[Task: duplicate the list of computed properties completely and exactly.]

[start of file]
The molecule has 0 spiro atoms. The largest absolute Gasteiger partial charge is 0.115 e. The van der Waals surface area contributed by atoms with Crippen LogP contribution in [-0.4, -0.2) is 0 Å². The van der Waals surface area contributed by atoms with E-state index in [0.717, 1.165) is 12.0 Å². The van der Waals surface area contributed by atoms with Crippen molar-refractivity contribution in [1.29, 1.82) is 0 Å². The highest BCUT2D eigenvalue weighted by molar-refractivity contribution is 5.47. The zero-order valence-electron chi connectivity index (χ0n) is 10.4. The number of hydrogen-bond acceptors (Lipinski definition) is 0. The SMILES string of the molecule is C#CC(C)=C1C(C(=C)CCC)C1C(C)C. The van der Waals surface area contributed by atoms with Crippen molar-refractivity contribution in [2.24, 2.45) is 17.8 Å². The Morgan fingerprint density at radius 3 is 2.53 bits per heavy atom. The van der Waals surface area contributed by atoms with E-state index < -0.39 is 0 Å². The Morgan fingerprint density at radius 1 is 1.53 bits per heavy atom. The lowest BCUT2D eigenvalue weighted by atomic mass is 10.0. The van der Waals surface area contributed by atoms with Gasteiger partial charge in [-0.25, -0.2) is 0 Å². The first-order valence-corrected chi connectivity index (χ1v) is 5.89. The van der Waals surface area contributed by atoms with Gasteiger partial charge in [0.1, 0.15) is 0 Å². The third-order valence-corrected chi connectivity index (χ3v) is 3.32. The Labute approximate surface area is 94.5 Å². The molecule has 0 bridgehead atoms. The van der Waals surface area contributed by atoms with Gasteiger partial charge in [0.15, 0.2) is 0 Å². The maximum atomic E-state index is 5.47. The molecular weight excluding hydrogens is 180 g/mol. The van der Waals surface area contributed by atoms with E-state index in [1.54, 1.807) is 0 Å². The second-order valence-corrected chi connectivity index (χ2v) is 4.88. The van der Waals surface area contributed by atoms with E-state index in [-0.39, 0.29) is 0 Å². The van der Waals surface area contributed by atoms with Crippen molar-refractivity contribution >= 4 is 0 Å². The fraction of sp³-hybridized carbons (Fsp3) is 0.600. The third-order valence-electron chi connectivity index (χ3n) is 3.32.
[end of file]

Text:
The molecule has 0 spiro atoms. The largest absolute Gasteiger partial charge is 0.115 e. The van der Waals surface area contributed by atoms with Crippen LogP contribution in [-0.4, -0.2) is 0 Å². The van der Waals surface area contributed by atoms with E-state index in [0.717, 1.165) is 12.0 Å². The van der Waals surface area contributed by atoms with Crippen molar-refractivity contribution in [1.29, 1.82) is 0 Å². The highest BCUT2D eigenvalue weighted by molar-refractivity contribution is 5.47. The zero-order valence-electron chi connectivity index (χ0n) is 10.4. The number of hydrogen-bond acceptors (Lipinski definition) is 0. The SMILES string of the molecule is C#CC(C)=C1C(C(=C)CCC)C1C(C)C. The van der Waals surface area contributed by atoms with Crippen molar-refractivity contribution in [2.24, 2.45) is 17.8 Å². The Morgan fingerprint density at radius 3 is 2.53 bits per heavy atom. The van der Waals surface area contributed by atoms with E-state index < -0.39 is 0 Å². The Morgan fingerprint density at radius 1 is 1.53 bits per heavy atom. The lowest BCUT2D eigenvalue weighted by atomic mass is 10.0. The van der Waals surface area contributed by atoms with Gasteiger partial charge in [-0.25, -0.2) is 0 Å². The first-order valence-corrected chi connectivity index (χ1v) is 5.89. The van der Waals surface area contributed by atoms with Gasteiger partial charge in [0.1, 0.15) is 0 Å². The third-order valence-corrected chi connectivity index (χ3v) is 3.32. The Labute approximate surface area is 94.5 Å². The molecule has 0 bridgehead atoms. The van der Waals surface area contributed by atoms with Gasteiger partial charge in [0.15, 0.2) is 0 Å². The maximum atomic E-state index is 5.47. The molecular weight excluding hydrogens is 180 g/mol. The van der Waals surface area contributed by atoms with E-state index in [1.54, 1.807) is 0 Å². The second-order valence-corrected chi connectivity index (χ2v) is 4.88. The van der Waals surface area contributed by atoms with E-state index in [-0.39, 0.29) is 0 Å². The van der Waals surface area contributed by atoms with Crippen molar-refractivity contribution >= 4 is 0 Å². The fraction of sp³-hybridized carbons (Fsp3) is 0.600. The third-order valence-electron chi connectivity index (χ3n) is 3.32.